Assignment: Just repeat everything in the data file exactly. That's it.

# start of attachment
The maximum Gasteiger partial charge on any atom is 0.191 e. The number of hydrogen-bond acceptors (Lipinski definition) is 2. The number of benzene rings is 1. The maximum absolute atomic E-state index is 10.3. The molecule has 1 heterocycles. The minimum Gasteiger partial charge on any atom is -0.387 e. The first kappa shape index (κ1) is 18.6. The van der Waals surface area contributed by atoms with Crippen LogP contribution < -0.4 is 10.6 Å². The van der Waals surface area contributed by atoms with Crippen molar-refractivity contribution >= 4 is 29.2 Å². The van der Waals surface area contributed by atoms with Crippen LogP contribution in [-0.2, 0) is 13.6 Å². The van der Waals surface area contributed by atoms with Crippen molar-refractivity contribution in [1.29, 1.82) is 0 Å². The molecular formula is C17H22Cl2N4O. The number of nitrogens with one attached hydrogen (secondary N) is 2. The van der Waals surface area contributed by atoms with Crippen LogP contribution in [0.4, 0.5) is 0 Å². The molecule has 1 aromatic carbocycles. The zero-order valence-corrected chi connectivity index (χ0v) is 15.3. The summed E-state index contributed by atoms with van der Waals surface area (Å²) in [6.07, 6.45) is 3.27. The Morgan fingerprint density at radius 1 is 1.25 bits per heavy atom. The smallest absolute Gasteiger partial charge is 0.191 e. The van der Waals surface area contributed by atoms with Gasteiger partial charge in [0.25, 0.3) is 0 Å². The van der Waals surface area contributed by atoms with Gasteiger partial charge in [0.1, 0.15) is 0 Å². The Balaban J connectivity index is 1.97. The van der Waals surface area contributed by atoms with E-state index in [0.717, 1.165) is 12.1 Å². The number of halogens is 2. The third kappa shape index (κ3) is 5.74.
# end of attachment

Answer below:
The maximum Gasteiger partial charge on any atom is 0.191 e. The number of hydrogen-bond acceptors (Lipinski definition) is 2. The number of benzene rings is 1. The maximum absolute atomic E-state index is 10.3. The molecule has 1 heterocycles. The minimum Gasteiger partial charge on any atom is -0.387 e. The first kappa shape index (κ1) is 18.6. The van der Waals surface area contributed by atoms with Crippen LogP contribution < -0.4 is 10.6 Å². The van der Waals surface area contributed by atoms with Crippen molar-refractivity contribution >= 4 is 29.2 Å². The van der Waals surface area contributed by atoms with Crippen LogP contribution in [-0.2, 0) is 13.6 Å². The van der Waals surface area contributed by atoms with Crippen molar-refractivity contribution in [1.29, 1.82) is 0 Å². The molecular formula is C17H22Cl2N4O. The number of nitrogens with one attached hydrogen (secondary N) is 2. The van der Waals surface area contributed by atoms with Crippen LogP contribution in [0.4, 0.5) is 0 Å². The molecule has 1 aromatic carbocycles. The zero-order valence-corrected chi connectivity index (χ0v) is 15.3. The summed E-state index contributed by atoms with van der Waals surface area (Å²) in [6.07, 6.45) is 3.27. The Morgan fingerprint density at radius 1 is 1.25 bits per heavy atom. The smallest absolute Gasteiger partial charge is 0.191 e. The van der Waals surface area contributed by atoms with Gasteiger partial charge in [0.25, 0.3) is 0 Å². The van der Waals surface area contributed by atoms with Gasteiger partial charge in [0.1, 0.15) is 0 Å². The Balaban J connectivity index is 1.97. The van der Waals surface area contributed by atoms with E-state index in [0.717, 1.165) is 12.1 Å². The number of halogens is 2. The third kappa shape index (κ3) is 5.74.